Why do we live in such bubbles?  It’s just very hard to stay on the fence the whole time, or to change your mind every few days with the next piece of passing news.  The only way to do it is by not really caring.  But really it helps to have some self-awareness about this – and this is the only way to appeal to those outside your bubble.

The Guardian is a better newspaper than many.  But what is the point of giving such prominence to purely polemical articles like Robert Skidelsky’s?  They need more serious comment, like that produced by Jonathan Freedland, which do not insult their readers’ intelligence just to give the members of their particular bubble something to cheer at.

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Translating that IMF report into English: the blindness of macroeconomists

Yesterday the IMF released one of its regular reviews (“Article IV consultations”) on the UK economy.  Both government and opposition seized on it to reinforce their narratives.  But for observers trying to make sense of these claims by reading what the IMF’s summary actually says (here) there is a problem: it’s written in economics jargon and not English.  For example, in the passage central to the controversy passage:

Under these circumstances, gains from delaying fiscal consolidation could be larger as multipliers are estimated to move inversely with growth and the effectiveness of monetary policy. To preserve credibility, reconsidering the path of consolidation should be in the context of a multi-year plan focused on further reducing the UK’s large structural fiscal deficit when the economy is stronger and taking into account risks to sovereign borrowing costs. Fiscal easing measures in such a scenario should focus on temporary tax cuts and greater infrastructure spending, as these may be more credibly temporary than increases in current spending.

What they are trying to say here is that attempting to lift the economy using a fiscal stimulus, i.e. reduced taxes and/or increased public spending, works best if growth is already low and if loose monetary policy isn’t working – which will be the case if the economy does not improve soon.  But any stimulus has to be carefully designed to ensure that the government’s deficit reduction plans retain credibility.  They suggest two types of policy that might achieve that: temporary tax cuts or greater infrastructure spending.  In other words, not a slower pace or reversal of public expenditure cuts.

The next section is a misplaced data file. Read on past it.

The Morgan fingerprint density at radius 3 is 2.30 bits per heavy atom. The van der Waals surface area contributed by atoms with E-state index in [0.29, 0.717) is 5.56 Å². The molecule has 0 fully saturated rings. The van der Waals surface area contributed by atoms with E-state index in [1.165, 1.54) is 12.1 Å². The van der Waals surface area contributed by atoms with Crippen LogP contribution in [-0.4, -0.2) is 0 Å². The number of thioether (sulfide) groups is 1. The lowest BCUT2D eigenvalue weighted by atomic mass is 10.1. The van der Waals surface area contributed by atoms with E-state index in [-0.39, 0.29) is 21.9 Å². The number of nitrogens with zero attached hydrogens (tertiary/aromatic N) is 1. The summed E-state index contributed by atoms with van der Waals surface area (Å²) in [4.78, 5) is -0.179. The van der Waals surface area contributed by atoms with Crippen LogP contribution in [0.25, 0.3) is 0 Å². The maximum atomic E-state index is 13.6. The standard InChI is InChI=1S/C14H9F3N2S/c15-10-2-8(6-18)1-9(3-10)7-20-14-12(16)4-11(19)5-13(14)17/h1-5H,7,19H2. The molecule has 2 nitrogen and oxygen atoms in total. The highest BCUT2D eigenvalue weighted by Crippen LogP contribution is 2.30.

More on this later: first it helps to get a wider perspective of what the IMF is trying to say.

Their starting point is that the UK economy is currently unsustainable because of the massive government deficit (i.e. that public spending is way ahead of taxes).  That means that the public sector is too large and has to be cut back to rebalance the economy.  This is completely consistent with the Coalition government’s analysis, and it is where the Labour opposition is most uncomfortable.  Labour draws a lot of political support from public sector workers and beneficiaries of government expenditure.  They would rather not admit publicly either that the level of such expenditure before the crisis was unsustainable, or that it needs to be cut back now at anything like its current pace.  But it is difficult to dispute the numbers, so they keep mum or change the subject.

But the IMF also says that there is considerable spare capacity in the economy – in other words that the private sector could expand easily if only consumer and investment demand was stronger. This fits better with the Labour narrative.  Government supporters often suggest that the UK economy’s unbalanced nature was more than just an excessive public sector, which leaves little practical spare capacity, and so it is not so easy to grow through boosting demand: the extra demand might simply go into inflation or imports, for example.  They point to the decline in manufacturing and the size of the “socially useless” investment banking sector before the crisis.

This leads to another point made by the IMF, which is that persistent low growth will cause longer term damage to the economy, as the spare private sector capacity whittles away.  And unemployed people tend to lose their skills and value the longer they are out of work.  There is a nightmare that stalks the minds of economists which they name “hysteresis” (borrowing the word from materials science) whereby people who are put out of work never get back into it, and high unemployment persists long into a recovery.  Europe in the 1980s and 1990s is held up to be a prime example of this, compared to the US in the same period.  The word makes its appearance in the summary.

But they do point out that UK unemployment is remarkably low compared to previous recessions, or what is going on in other economies, including the US.  They put put this down to “labour market performance”, though others suggest that this has more to do with the fact that home construction played a much smaller part in the economic boom than elsewhere, and a lot of the vanished GDP was in sectors, like finance, which weren’t big employers.

The IMF report goes on quite a bit about monetary policy, not criticising the Bank of England’s performance so far, but suggesting that it could be further loosened.  This might be through even lower interest rates or through “quantitative easing” – the buying of bonds by the Bank – especially if the latter was more in private sector bonds, rather then the gilts which the Bank has so far been buying.